Homily 310 – 7th of Pascha (Fathers of the First Ecumenical Council)
Holy Transfiguration Orthodox Church, Ames, Iowa
May 20, 2018
Epistle: (44) – Acts 20:16-18, 28-36
Gospel: (56) – John 17:1-13
In the Name of the Father, and of the Son, and of the Holy Spirit, One God.
It is fitting that we end the Paschal season the same way we began great lent – honoring the holy Fathers of an Ecumenical Council.
The first Sunday of Great Lent, we honor the fathers of the seventh Ecumenical Council, the restoration of the icons.
This Sunday, the last Sunday of Pascha, the Sunday before Pentecost, we honor the Fathers of the First Ecumenical Council.
It may be worth our time to consider the importance of the councils to our Church, to our faith, and to our salvation.
Aleksander Solzhenitsyn wrote a book called the Gulag Archipelago. In it, one statement he makes especially stands out.
The line separating good and evil passes not through states, nor between classes, nor between political parties either – but right through every human heart – and through all human hearts. This line shifts. Inside us, it oscillates with the years. And even within hearts overwhelmed by evil, one small bridgehead of good is retained. And even in the best of all hearts, there remains … an un-uprooted small corner of evil.
Sometimes, people take the canons issued by a Council, or even those of an individual, and use them as a lawbook.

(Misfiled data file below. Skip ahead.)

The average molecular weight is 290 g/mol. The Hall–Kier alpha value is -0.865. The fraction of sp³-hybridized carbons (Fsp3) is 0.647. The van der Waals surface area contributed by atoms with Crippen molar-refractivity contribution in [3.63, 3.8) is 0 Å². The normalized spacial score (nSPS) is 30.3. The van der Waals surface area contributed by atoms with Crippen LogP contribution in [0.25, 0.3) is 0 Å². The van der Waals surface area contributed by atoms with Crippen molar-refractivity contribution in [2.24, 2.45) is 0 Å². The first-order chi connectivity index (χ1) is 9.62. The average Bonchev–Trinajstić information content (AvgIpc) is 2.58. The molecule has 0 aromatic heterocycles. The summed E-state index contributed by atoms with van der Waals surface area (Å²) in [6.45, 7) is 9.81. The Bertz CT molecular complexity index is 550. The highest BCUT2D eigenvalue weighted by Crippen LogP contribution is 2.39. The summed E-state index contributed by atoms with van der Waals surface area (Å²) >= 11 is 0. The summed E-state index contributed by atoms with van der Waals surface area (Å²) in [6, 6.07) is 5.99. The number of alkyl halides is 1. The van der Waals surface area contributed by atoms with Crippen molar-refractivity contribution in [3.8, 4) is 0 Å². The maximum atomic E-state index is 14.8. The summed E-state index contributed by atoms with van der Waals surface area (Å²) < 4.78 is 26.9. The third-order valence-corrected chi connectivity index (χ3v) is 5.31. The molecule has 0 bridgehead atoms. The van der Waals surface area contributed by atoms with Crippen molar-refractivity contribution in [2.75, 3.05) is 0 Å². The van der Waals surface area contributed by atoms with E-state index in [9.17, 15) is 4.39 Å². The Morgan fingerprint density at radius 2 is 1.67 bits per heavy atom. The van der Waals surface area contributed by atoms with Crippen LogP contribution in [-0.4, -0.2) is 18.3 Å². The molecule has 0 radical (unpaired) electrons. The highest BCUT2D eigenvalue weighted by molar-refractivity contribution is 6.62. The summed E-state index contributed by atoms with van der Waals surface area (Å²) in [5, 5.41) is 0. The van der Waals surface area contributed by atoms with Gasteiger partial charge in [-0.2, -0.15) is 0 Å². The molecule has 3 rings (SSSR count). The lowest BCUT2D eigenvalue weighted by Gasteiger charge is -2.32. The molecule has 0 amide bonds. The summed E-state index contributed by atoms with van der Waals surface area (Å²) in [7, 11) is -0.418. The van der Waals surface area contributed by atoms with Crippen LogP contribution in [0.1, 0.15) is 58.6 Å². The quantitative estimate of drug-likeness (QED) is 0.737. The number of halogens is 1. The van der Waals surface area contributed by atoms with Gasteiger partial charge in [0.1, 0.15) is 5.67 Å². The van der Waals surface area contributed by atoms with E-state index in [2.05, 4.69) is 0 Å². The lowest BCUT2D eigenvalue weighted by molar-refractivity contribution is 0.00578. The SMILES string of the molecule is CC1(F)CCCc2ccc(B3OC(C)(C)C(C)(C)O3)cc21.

And then, they look around and attempt to become citizen law enforcement for God. Especially these days on the internet. Never mind that interpretation is left to the Bishops.
They haul people before the bishops – a bishop, any bishop – and make their accusation.
They notice what everyone else does wrong. They did this – they did that.
Solzhenitsyn reminds us, each one of us, that the only place we are allowed to look, the only place we can notice, is in ourselves.
The one place where it is the most painful to look.
Jesus Christ Himself offers the same directive. Remove the log from your own eye before attempting to remove the splinter from another.
We can’t see what is in the heart of someone else. We can’t know their motivation, their intent.
We don’t know their struggles, their demons, their illnesses.
We don’t know their loneliness. Their brokenness.
Our own hearts are a tangled enough web. We don’t clearly see everything in our selves. If we did, confession and repentance would be easy.
The recesses of our heart are mysterious and hidden, even to us. Especially to us.
The Evil One tempts us to look outside ourselves. He tries, and many times succeeds, in convincing us that we’re OK – but others aren’t.
That, brothers and sisters, is a lie.
Solzhenitsyn recognized it. If we are honest, we recognize it too.
We don’t want to. It is difficult. It is painful. But we can recognize it.
We don’t have to fix it all at once. In fact, we can’t fix it all at once, because the Holy Spirit leads us, through time, bringing up new things for us to fix.
Things that we didn’t even know about, or didn’t know needed fixing.
And we will fail. Oh boy, will we fail. Over, and over, and over …
Every time we fail, we will be forgiven. We already are forgiven. So that we have the freedom to begin again.
In the midst of everything – we discover peace. A sense that we know we are broken, and that’s OK, because we are being healed.
We know what the future holds – healing, love. And yes, pain, and sorrow, and death.
This morning as we contemplate our Lord’s love for us, and we consider our offering to Him, and His offering to us, remember also the rules the Church offers us.
But remember – they apply only to us.
In the Name of the Father, and of the Son, and of the Holy Spirit, One God. Christ is risen!